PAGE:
Pets and Paddocks

Yuba College Veterinary Tech Program Delivers Dream Careers

News Center – March 2020


You’re at school, but you’re head-to-toe in medical scrubs. There’s a giant, chest-high bathtub in the corner. Oh, and there’s a llama in your class.

If it sounds like a dream… well, for those aspiring to make a living working with animals, it is. Yuba College’s unique Veterinary Technology program is preparing students for versatile careers in the animal care industry, where they’ll earn great salaries helping vets heal… from the pound to the paddock.
“It’s geared toward students going to work right after the program,” says Veterinary Technology Specialist and Yuba College faculty member Amber Kuykendall. “The opportunities are vast – I make a point of that in what we’re teaching.”
It’s a broad field, with virtually unlimited career possibilities. And while many program grads are succeeding in veterinary offices, others have gone on to high-paying positions in biomedical research, diagnostics, wildlife management and animal control, education, marketing, the food industry, and even exotic animal medicine.
In a departure from the typical veterinary tech program, which deals primarily with small, domesticated animals, Yuba College students encounter a wide range of real-world experiences, working with pets, livestock, zoo animals, and more. Because the College serves a unique, “hybrid” geographical region encompassing both farmland and suburban sprawl, Kuykendall estimates that the program strikes a 75%-25% balance between small and large animal work.
“What’s unique is we offer a wide variety of hands-on experiences with different species of animal,” Kuykendall says about the versatility of coursework, facilities, and faculty at Yuba College. “All of us have a lot of different work experience and areas of expertise.”
For students, that breadth of expertise means a truly one-of-a-kind experience – one which might take them to an SPCA shelter one day, and an alpaca farm the next. While veterinarians perform surgeries, Yuba College veterinary tech students handle virtually everything else, from anesthetics and ultrasounds, to x-rays, monitoring and recovering.
“Students participate in every aspect like a veterinary hospital would,” says Kuykendall.

Yuba’s jack-of-all-trades approach ensures that program grads hit the ground running in their chosen career, even if they choose a less traveled path.
“[It] provided me with the skills and knowledge necessary to not only pass my exams, but to be a valuable member of veterinary medicine,” says alumna Marissa Bothwell, now a Registered Veterinary Assistant working at UC Davis. “Yuba College stands apart.”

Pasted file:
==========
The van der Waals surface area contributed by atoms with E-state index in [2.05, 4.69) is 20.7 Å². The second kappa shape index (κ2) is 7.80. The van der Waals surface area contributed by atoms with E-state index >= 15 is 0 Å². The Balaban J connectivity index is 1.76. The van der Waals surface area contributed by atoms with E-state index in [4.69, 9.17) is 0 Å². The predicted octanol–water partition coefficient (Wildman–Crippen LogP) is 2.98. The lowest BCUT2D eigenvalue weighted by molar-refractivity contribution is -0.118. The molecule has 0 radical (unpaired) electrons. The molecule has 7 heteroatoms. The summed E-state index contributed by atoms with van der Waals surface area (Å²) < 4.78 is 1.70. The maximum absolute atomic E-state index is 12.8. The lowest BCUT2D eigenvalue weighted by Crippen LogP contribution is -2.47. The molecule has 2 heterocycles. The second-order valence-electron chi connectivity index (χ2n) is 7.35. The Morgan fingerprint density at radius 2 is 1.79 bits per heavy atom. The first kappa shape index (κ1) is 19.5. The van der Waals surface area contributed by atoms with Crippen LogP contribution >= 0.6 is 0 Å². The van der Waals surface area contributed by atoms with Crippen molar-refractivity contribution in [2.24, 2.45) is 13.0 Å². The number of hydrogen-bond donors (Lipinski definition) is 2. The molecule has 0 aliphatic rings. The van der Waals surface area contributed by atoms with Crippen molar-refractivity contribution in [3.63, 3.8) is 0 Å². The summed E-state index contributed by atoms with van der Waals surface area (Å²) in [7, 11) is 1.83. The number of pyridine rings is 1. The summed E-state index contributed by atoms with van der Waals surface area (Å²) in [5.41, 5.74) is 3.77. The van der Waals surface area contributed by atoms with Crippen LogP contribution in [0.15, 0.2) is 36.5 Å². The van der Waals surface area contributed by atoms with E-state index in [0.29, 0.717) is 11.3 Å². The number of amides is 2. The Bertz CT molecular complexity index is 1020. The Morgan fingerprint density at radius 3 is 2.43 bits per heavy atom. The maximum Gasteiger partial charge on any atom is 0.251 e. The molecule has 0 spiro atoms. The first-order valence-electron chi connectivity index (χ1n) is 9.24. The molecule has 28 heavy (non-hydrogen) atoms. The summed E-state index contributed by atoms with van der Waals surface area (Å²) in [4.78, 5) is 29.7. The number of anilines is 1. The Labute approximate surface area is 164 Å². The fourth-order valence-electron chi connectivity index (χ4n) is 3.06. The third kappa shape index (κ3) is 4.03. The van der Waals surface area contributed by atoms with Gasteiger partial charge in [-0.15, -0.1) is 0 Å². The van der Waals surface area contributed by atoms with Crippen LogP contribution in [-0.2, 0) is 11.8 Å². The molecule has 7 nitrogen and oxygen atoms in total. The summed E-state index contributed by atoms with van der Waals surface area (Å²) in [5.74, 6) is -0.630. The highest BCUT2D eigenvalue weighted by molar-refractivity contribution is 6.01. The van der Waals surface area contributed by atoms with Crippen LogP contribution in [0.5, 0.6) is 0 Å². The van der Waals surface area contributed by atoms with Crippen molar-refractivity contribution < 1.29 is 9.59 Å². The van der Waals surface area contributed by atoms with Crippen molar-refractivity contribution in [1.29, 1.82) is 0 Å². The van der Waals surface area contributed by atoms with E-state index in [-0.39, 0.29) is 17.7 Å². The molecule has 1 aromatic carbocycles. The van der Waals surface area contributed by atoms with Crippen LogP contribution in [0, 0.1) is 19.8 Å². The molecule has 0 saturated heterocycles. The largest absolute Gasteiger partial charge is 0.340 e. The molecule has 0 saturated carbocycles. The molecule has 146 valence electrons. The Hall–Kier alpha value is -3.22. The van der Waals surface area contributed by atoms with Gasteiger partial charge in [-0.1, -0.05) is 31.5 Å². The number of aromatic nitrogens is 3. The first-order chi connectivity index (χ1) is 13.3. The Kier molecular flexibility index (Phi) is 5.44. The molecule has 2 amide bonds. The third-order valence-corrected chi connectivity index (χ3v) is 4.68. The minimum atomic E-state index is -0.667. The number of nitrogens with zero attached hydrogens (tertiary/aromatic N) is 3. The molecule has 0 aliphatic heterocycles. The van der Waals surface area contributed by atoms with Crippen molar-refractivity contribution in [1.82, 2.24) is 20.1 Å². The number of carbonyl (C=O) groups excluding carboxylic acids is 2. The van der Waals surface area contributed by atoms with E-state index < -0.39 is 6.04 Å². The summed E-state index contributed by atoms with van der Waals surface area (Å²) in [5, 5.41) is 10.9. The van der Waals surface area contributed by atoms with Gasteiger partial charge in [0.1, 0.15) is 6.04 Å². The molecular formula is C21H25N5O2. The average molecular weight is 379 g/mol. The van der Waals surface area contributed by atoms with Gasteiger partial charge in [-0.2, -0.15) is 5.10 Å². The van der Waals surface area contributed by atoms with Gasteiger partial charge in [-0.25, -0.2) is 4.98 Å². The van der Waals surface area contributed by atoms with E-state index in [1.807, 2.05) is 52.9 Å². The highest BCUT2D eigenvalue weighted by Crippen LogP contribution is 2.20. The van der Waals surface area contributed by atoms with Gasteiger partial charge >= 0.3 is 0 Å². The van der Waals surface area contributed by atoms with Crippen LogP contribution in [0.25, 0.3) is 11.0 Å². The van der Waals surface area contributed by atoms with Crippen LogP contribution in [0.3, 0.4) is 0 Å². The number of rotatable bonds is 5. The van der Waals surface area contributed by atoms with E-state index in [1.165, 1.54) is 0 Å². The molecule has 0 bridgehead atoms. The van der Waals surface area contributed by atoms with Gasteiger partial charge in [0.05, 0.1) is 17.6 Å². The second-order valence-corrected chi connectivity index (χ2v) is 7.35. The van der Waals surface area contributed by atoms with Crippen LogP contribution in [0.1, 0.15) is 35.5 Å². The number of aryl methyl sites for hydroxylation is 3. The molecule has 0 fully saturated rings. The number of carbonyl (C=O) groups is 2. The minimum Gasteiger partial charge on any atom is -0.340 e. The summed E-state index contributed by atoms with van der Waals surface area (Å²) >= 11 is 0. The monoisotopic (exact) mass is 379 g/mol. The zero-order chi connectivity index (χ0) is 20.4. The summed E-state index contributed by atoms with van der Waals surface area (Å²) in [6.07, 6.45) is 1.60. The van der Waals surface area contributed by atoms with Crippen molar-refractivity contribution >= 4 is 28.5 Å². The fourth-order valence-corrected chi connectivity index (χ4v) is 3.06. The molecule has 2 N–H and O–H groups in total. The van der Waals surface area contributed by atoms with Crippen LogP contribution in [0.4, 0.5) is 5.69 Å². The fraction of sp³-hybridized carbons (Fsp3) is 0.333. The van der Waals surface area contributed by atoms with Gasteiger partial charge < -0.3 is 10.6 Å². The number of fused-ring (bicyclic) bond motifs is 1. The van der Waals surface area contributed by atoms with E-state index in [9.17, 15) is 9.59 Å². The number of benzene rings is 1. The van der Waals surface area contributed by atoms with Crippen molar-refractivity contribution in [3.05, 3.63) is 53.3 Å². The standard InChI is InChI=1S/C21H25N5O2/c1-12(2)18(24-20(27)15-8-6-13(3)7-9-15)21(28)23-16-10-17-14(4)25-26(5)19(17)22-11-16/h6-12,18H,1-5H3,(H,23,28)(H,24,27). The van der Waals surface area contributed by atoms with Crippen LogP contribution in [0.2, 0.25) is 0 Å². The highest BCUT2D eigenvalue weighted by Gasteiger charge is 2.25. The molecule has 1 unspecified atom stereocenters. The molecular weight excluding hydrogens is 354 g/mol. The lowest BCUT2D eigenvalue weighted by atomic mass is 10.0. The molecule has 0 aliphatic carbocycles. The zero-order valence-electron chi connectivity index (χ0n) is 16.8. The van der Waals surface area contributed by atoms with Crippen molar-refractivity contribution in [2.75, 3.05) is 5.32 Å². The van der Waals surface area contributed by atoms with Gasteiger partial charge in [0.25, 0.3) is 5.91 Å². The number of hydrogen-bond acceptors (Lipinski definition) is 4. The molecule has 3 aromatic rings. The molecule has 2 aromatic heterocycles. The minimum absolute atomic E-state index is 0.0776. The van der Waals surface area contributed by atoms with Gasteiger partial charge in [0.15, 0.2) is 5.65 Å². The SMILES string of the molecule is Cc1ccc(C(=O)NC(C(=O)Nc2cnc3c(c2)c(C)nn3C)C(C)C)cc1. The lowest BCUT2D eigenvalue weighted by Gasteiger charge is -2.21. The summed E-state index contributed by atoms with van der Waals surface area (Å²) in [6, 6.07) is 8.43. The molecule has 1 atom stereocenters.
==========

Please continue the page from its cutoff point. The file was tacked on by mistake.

Thanks in part to funding from the Strong Workforce Program, Yuba’s veterinary technology program has built one of most complete lab facilities available at a California community college. A tour of the department’s new building includes two surgery tables, a digital x-ray machine, two dental unit, blood analyzers, multiple monitoring units for vital signs, a grooming bathtub, and a wet table.

For Kuykendall, who graduated from Yuba College in 2007, the new, state-of-the-art facilities are only part of the department’s rapid development. With hospital procedures evolving with leaps in veterinary technology, the program has also responded by adopting a more modern, adaptive, and focused approach.
“The program has changed a lot,” says Kuykendall, referencing innovations like clinical lab classes, with content geared toward real-world hospital scenarios. “A lot more courses, and more diverse curriculum. Before it was jam-packed in.”
Kuykendall isn’t the only program alum to return as an instructor. In fact, ALL of the current veterinary technology faculty at Yuba college are former students in the program. It’s an arrangement that ensures connection and continuity in the program, while also serving as something of a nerve center for the regional veterinary technology industry.
“We do have a pretty big reach — it’s all over the place,” says Kuykendall. “We have an advisory committee made up of vets and vet techs that meets twice a year to get input and make sure curriculum is up to date.”
The College’s vast network of industry partners – including local vets and shelters like the Northwest SPCA, City of Yuba Shelter, and Sutter Animal Services Authority – provides the optimal infrastructure for students looking to expand their breadth of experience. For potential industry professionals, it’s all about making connections.
“They have strong relationships established with many elite veterinary practices, including UC Davis Veterinary Medical Teaching Hospital,” says Bothwell. “This relationship helped me be an optimal candidate for hire, and ultimately to gain a career position.”

Situated in California’s northern Central Valley, halfway between the hustle of Sacramento and the rural roads of Redding, Yuba College attracts a variety of veterinary technology students, some with a background in farming, and others just dyed-in-the-wool animal lovers.
“We have students come in with farming and agricultural backgrounds… some already with an animal science degree,” says Kuykendall, who believes that diversity of experience enriches not only the student, but the staff, as well. “I’m grateful because I don’t have a lot of large animal experience.”
With countless program graduates finding success locally, Yuba College’s diverse and distinct style is flourishing. In fact, in its most recent graduating class, 12 out of 13 students passed RVT certification exam on the first try.
“That, to me, shows that students are learning what we’re teaching but also this program’s yielding successful students – that’s what’s important to me,” says Kuykendall.
“I am very proud to be part of it, especially since I’m an alum.”